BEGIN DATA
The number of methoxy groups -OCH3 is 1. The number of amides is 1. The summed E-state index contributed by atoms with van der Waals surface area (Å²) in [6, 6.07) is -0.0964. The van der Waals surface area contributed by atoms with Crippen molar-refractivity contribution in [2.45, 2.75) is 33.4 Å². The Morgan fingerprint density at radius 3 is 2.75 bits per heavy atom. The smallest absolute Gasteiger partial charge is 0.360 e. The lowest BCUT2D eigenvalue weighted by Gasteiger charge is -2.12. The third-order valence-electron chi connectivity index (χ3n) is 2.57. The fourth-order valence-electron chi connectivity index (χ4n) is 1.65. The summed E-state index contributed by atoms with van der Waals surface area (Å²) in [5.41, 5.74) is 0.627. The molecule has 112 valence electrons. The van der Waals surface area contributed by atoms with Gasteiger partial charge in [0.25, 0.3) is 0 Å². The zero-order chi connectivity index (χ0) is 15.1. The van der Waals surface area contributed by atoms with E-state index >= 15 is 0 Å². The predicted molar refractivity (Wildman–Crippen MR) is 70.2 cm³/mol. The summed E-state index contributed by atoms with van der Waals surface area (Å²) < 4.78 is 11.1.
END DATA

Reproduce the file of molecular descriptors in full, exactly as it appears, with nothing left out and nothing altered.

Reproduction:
The number of methoxy groups -OCH3 is 1. The number of amides is 1. The summed E-state index contributed by atoms with van der Waals surface area (Å²) in [6, 6.07) is -0.0964. The van der Waals surface area contributed by atoms with Crippen molar-refractivity contribution in [2.45, 2.75) is 33.4 Å². The Morgan fingerprint density at radius 3 is 2.75 bits per heavy atom. The smallest absolute Gasteiger partial charge is 0.360 e. The lowest BCUT2D eigenvalue weighted by Gasteiger charge is -2.12. The third-order valence-electron chi connectivity index (χ3n) is 2.57. The fourth-order valence-electron chi connectivity index (χ4n) is 1.65. The summed E-state index contributed by atoms with van der Waals surface area (Å²) in [5.41, 5.74) is 0.627. The molecule has 112 valence electrons. The van der Waals surface area contributed by atoms with Gasteiger partial charge in [0.25, 0.3) is 0 Å². The zero-order chi connectivity index (χ0) is 15.1. The van der Waals surface area contributed by atoms with E-state index >= 15 is 0 Å². The predicted molar refractivity (Wildman–Crippen MR) is 70.2 cm³/mol. The summed E-state index contributed by atoms with van der Waals surface area (Å²) < 4.78 is 11.1.